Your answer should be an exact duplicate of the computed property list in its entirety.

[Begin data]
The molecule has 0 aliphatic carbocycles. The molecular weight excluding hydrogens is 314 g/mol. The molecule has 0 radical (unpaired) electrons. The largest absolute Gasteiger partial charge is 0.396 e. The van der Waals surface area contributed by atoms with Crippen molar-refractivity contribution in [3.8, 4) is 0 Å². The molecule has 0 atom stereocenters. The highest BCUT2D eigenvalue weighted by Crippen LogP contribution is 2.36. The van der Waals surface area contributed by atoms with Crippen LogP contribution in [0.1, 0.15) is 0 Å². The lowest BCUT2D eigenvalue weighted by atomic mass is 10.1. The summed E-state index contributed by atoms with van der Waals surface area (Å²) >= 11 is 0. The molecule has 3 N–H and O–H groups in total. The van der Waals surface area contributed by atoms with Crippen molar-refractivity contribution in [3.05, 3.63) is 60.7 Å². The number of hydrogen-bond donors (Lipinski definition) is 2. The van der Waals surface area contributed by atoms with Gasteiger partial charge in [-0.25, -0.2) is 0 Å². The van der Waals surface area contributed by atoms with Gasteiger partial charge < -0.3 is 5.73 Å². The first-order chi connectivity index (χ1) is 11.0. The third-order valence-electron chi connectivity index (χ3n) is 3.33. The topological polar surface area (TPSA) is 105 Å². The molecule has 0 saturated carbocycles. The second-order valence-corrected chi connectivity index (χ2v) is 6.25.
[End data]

The molecule has 0 aliphatic carbocycles. The molecular weight excluding hydrogens is 314 g/mol. The molecule has 0 radical (unpaired) electrons. The largest absolute Gasteiger partial charge is 0.396 e. The van der Waals surface area contributed by atoms with Crippen molar-refractivity contribution in [3.8, 4) is 0 Å². The molecule has 0 atom stereocenters. The highest BCUT2D eigenvalue weighted by Crippen LogP contribution is 2.36. The van der Waals surface area contributed by atoms with Crippen LogP contribution in [0.1, 0.15) is 0 Å². The lowest BCUT2D eigenvalue weighted by atomic mass is 10.1. The summed E-state index contributed by atoms with van der Waals surface area (Å²) >= 11 is 0. The molecule has 3 N–H and O–H groups in total. The van der Waals surface area contributed by atoms with Crippen molar-refractivity contribution in [3.05, 3.63) is 60.7 Å². The number of hydrogen-bond donors (Lipinski definition) is 2. The van der Waals surface area contributed by atoms with Gasteiger partial charge in [-0.25, -0.2) is 0 Å². The van der Waals surface area contributed by atoms with Gasteiger partial charge < -0.3 is 5.73 Å². The first-order chi connectivity index (χ1) is 11.0. The third-order valence-electron chi connectivity index (χ3n) is 3.33. The topological polar surface area (TPSA) is 105 Å². The molecule has 0 saturated carbocycles. The second-order valence-corrected chi connectivity index (χ2v) is 6.25.